The Viazul bus system is the cleanest and most efficient way of getting around in Cuba. The network runs the length of the country and will get you to most of the destinations that interest tourists. One notable exception is the Bay of Pigs. However, after some research, I found that there is actually very little of interest to observe there, so I didn’t take the extra steps to find out how to visit without the Viazul network.

Generally, you can book your bus ticket the day that you travel and there are at least one or two buses to each destination per day. However, I got caught out when I turned up to travel from Havana to Viñales with three family members – the bus was full and we ended up having to take a taxi.

Tips for taking the Viazul bus in Cuba

Extra charges at bus station in Cuba
I may have been scammed to the tune of 50 cents but at least I got photo evidence of it!

Luggage: if a luggage guy behind a counter asks for your bag so he can put it on the bus, tell him you’ll do it yourself. It’s not that the service is unsafe, my bag did make it onto the bus, but it will cost you 50 cents. Not a lot, but for the sake of putting it on the bus myself, I’d rather keep my money. Scam, scam, scam! Tourists only: Viazul buses are for tourists only. As such, they are a dull way to go. Pack a book and some music because you won’t be striking up many local conversations during the ride.

Price: don’t expect a steal when it comes to ticket prices – Viazul is a tourist service and the bus fees are set accordingly. Sure, the rate isn’t as high as in Europe, the USA or Japan (for example), but these aren’t chicken bus rates. For example, for the 5-hour journey from Varadero to Trinidad, the bus cost $20CUC. By comparison, in neighbouring Mexico, a 14-hour journey recently cost me around $ 30 USD.

Lunch stops: do expect to have a long, expensive stop at a tourist restaurant. I found this the most frustrating part of the Viazul system. On each journey I took we ended up at a kind of creepy-weird tourist-only eatery in the middle of nowhere. My advice: pack your own sandwiches and use the time to stretch your legs…or carry on with that book.

Taxi alternatives: no matter how long or far your journey is, there will be a taxi driver ready to take you to your destination by car for the price of the bus. I tried this option twice. The first time to Viñales (little other option). The taxi was unofficial, the car far too uncomfortable for a five-hour journey and the guy tried to double the fee on arrival (he failed but the row between us was pretty harsh).

The second time was more successful. My casa particular owner recommended a driver, but the fee didn’t increase on arrival, I got door-to-door service in a modern car and the ride through the mountains to Cienfuegos with A/C, reggae music and occasional stops at miradors (look-outs) and aunties and old school friends’ houses along the way made it the much more interesting journey…even if the fuel gauge was on empty the entire ride!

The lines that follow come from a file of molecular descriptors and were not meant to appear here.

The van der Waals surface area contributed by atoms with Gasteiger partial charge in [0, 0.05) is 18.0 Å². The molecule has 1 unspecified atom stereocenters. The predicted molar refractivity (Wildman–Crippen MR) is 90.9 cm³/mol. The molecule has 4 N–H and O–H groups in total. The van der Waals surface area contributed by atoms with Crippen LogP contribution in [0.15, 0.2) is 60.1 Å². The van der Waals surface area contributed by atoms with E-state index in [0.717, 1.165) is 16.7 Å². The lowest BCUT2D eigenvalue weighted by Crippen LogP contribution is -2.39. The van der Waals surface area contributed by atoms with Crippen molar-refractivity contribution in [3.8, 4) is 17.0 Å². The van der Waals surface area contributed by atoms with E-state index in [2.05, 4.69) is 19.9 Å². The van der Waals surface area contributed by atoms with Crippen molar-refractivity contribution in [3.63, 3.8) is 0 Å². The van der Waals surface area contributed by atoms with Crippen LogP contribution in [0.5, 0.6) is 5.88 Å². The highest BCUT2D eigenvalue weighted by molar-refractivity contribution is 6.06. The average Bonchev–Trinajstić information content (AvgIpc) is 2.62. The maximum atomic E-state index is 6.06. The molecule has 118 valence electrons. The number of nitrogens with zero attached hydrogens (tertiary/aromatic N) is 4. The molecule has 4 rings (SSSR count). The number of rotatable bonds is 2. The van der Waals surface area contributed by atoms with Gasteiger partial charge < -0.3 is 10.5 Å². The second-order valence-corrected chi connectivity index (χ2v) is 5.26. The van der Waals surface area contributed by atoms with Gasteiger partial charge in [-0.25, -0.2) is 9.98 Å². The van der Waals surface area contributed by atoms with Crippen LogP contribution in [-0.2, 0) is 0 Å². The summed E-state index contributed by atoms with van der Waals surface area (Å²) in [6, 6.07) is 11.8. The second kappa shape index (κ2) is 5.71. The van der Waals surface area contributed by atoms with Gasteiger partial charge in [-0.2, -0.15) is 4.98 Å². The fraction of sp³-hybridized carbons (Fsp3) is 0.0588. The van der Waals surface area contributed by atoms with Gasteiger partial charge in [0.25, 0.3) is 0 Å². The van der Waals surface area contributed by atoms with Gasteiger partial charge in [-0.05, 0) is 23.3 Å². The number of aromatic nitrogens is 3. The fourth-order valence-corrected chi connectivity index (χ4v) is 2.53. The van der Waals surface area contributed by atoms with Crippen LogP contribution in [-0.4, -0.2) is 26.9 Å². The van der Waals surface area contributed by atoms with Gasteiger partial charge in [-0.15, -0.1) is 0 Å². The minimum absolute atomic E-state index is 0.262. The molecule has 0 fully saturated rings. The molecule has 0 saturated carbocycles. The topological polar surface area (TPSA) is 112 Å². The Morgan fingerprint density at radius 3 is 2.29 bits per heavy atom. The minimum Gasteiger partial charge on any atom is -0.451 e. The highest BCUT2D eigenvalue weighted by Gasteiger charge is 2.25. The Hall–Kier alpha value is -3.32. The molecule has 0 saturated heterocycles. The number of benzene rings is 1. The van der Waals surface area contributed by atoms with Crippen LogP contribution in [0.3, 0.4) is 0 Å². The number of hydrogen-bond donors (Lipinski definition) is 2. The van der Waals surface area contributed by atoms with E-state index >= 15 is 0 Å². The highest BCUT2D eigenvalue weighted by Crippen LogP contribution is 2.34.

Apart from taking the Hershey Train from Havana to Matanzas (near Varadero), I personally wouldn’t touch the train network in Cuba because it is super slow compared to the bus network (often taking four to five times longer to take the same journey) and generally arrives at inconvenient hours in the middle of the night or early morning. However, Seat 61 is an excellent site if you’re after more details.


Cuba does have a number of internal flight options available with Air Cubana and although not as cheap as the likes of Ryanair, they can be an option if time is tighter than your budget. However, plan your itinerary carefully as not all routes are served daily. I was really keen to head down to Baracoa. However, on a two-week schedule, the only way to get back to Havana in the time available was to fly. I was ok with the idea and cost (under $200 one-way – hey, I really wanted to find pirate treasure), but I found that the flights didn’t go each day and the one I needed left days after I needed it to.

3. Accommodation in Cuba

Guest house in Cuba with owners outside

There are a bunch of accommodation options in Cuba so you’re never going to be scratching around for a place to stay. However, it’s worth understanding that a number of the traditional accommodation types for independent travellers simply don’t exist in Cuba, namely hostels and Couchsurfing. The latter is not legal and the former just simply doesn’t seem to exist (when I last checked there was one hostel in Havana in a sub-prime location). With that in mind, here’s a list of the accommodation options in Cuba:

Casa Particulares: without a doubt, hand on my heart, staying with the local people in the casa particulars of Cuba is your best accommodation option. Cheap, well-maintained room that comes with a dining option and offers a deep level of cultural integration, I can’t rave about casa particulars enough…actually, I can and do here: Mi Casa es Tu Casa: Casa Particulares in Cuba.